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The brake system consists of drum brakes with shoes at the rear, and disc brakes with pads at the front. The handbrake is a transmission brake, also with a drum and shoes, which works on stopping the rear propshaft from rotating.

I had already obtained a new brake master cylinder, but before removing the old one I wanted to make sure I knew where the servo vacuum hose went:

Brake servo vacuum pipe      Brake servo vacuum hose

The new master cylinder was installed on the bulkhead and the pipes reconnected to the shuttle valve.

Brake master cylinder

The brake shuttle valve itself controls the flow of brake fluid between front and rear. If there is a sudden pressure loss at one end of the vehicle, all the braking force is transmitted to the other end. That's the theory anyway. Of course when it comes to bleeding the brakes sometimes the shuttle valve can come into operation, making this job difficult!

This is also where the brake failure switch is connected. I opened the shuttle valve to check the interior, and everything was in good condition, including the seals. Before reassembling it I rinsed it in clean brake fluid.

Turning my attention to the brake pipes, I didn't really like the way the nearside front brake pipe was routed. It runs from a T-junction at the offside front wheel, to the front of the chassis, across the front under the radiator, and then back along the chassis to the nearside front wheel. As the pipe was going to be replaced anyway, I decided to route the front brake pipes slightly differently. A pipe now runs from the shuttle valve to a T-junction (which is now mounted on the bulkhead below the shuttle valve instead of at the offside front shock absorber mount). Two pipes then run from this T-junction, one to the offside front wheel, and the other runs against the bulkhead, over the gearbox tunnel, and down to the nearside chassis where it reaches the nearside front wheel. You can see the old route and T-junction in the first photo below; and the second photo shows a trial fit of the new route (it was properly secured when finally fitted in this position).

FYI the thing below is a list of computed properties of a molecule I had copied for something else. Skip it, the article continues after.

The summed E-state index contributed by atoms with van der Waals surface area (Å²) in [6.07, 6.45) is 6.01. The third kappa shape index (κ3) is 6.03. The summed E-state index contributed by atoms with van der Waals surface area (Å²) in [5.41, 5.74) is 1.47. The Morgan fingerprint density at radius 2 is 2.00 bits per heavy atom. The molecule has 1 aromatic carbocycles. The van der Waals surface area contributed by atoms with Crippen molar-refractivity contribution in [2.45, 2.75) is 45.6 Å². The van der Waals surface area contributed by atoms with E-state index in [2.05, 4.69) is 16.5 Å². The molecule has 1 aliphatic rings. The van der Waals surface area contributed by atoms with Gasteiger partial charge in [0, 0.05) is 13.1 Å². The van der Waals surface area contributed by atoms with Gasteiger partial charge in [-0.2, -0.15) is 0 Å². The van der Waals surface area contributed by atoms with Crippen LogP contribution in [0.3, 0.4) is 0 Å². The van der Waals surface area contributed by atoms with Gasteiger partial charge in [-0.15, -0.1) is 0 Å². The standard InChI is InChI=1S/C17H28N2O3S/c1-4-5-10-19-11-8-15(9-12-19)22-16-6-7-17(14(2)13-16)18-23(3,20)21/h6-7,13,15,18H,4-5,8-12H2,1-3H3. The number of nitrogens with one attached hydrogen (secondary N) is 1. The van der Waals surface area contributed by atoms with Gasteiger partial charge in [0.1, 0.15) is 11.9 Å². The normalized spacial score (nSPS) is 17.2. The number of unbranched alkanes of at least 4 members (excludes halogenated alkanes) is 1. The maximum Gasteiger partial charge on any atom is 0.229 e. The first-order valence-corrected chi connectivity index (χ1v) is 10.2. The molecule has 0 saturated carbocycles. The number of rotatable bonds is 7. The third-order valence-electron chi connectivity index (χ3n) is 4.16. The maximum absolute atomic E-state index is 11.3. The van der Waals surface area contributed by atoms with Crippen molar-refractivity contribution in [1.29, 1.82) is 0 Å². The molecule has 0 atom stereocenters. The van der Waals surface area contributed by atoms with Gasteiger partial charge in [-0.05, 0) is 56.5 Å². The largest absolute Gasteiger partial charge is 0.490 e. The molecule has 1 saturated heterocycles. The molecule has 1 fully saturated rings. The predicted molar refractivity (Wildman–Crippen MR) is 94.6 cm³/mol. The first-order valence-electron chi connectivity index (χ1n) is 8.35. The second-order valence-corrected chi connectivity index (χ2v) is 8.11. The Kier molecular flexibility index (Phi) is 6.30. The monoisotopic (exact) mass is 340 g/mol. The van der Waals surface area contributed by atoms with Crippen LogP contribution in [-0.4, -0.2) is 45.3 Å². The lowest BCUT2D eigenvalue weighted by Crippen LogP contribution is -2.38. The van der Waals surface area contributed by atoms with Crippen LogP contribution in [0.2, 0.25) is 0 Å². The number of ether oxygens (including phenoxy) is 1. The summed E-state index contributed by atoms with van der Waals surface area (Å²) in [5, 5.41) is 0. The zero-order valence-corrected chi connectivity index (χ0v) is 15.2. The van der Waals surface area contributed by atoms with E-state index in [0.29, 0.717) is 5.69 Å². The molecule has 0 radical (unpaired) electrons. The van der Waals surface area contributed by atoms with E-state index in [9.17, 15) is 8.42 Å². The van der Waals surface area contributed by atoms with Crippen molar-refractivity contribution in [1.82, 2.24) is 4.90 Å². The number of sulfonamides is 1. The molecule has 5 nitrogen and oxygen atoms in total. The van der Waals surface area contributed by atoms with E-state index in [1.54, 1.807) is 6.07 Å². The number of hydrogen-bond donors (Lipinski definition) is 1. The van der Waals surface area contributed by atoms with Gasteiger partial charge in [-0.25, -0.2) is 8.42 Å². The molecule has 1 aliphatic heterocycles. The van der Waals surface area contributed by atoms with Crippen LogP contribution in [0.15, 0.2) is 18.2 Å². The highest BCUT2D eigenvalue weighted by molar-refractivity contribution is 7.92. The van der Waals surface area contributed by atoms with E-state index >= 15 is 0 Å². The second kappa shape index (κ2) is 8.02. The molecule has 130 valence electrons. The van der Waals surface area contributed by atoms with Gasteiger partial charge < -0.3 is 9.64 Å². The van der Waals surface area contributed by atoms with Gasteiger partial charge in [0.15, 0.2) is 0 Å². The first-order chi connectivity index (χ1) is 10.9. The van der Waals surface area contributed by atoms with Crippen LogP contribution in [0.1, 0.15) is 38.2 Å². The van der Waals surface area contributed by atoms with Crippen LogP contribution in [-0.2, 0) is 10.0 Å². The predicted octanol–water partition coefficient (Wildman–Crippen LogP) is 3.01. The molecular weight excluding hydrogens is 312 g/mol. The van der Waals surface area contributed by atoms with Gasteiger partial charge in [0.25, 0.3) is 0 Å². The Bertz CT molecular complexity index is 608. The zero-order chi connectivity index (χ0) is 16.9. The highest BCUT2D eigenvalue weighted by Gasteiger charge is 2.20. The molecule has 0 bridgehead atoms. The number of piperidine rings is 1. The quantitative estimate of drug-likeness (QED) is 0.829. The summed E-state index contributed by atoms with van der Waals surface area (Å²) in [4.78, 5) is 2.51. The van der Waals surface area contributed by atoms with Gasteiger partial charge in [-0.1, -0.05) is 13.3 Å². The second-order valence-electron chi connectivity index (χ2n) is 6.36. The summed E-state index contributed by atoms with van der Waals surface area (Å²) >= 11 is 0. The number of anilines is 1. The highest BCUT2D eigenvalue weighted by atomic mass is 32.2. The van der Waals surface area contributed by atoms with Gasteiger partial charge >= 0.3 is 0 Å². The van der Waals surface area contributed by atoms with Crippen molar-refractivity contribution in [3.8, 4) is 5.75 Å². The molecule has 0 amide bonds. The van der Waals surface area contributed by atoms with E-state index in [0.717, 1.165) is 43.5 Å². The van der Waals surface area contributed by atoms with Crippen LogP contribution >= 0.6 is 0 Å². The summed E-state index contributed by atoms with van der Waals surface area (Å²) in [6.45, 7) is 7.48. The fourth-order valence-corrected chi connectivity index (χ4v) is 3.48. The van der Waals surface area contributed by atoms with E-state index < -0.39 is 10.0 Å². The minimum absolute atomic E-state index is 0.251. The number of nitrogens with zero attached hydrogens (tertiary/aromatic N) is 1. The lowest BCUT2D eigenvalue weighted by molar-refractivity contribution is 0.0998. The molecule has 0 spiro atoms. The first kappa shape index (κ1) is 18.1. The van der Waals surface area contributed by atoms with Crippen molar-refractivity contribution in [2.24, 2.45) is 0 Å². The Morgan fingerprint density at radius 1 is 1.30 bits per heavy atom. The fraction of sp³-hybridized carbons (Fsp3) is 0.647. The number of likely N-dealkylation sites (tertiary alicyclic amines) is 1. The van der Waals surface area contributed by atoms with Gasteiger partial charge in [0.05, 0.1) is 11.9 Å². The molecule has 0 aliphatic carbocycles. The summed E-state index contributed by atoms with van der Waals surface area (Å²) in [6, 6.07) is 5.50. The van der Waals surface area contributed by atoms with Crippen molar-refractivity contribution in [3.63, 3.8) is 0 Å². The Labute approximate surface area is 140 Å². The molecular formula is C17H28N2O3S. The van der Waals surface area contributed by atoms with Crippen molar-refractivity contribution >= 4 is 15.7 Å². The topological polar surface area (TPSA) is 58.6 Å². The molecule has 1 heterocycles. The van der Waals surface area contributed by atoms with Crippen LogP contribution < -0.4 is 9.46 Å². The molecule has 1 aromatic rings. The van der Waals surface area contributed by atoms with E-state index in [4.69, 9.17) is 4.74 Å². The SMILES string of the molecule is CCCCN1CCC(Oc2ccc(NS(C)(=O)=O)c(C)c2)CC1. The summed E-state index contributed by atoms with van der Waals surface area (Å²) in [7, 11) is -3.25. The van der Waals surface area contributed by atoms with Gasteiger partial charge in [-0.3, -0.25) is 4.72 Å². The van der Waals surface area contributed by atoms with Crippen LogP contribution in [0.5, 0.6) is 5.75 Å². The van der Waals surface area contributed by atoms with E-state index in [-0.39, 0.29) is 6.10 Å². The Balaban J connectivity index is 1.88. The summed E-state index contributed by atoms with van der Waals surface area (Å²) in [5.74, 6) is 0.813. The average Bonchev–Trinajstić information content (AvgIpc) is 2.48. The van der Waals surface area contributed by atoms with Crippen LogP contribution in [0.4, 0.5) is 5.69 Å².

Old brakepipe route, shuttle valve and T-junction      New brakepipe route

The supports for the flexible brake hose on top of each swivel housing were removed and re-attached at a 45-degree angle to provide a better route for the new brake pipe. New calipers were also fitted. Here's the nearside one:

New offside brake caliper and hose

New brake pads were also obtained, obviously. I bought these online from EBC brakes as I'd had good service from them before.

At the rear of the vehicle, new slave cylinders were fitted, and the brakes reassembled. There's a trick to doing this. The springs need to be fitted in the correct position to the brake shoes first. Then the top end of each brake shoe is fitted into the slave cylinder.

In order to get the lower end of each brake shoe tucked into the retaining plate, you need muscles like The Incredible Hulk. Unfortunately Dr. Banner was otherwise engaged so I resorted to Archimedes' principle. A length of bar, wedged carefully against the stub axle, provides sufficient leverage to easily stretch the lower spring, enabling the brake shoe to be moved behind the retainer.

Technique for fitting brake shoes

Once everything was in place, brake fluid was added and the brakes bled. The rear slave cylinders immediately started leaking. Even though they were new, they'd been kept on a shelf for a good few years during the rebuild, so obviously they could not be returned as the warranty had run out. A couple of words of advice here, people:

  • Do not buy Britpart when it comes to crucial components like brake cylinders or rubber seals.
  • Do not buy any parts until you're ready to fit them.

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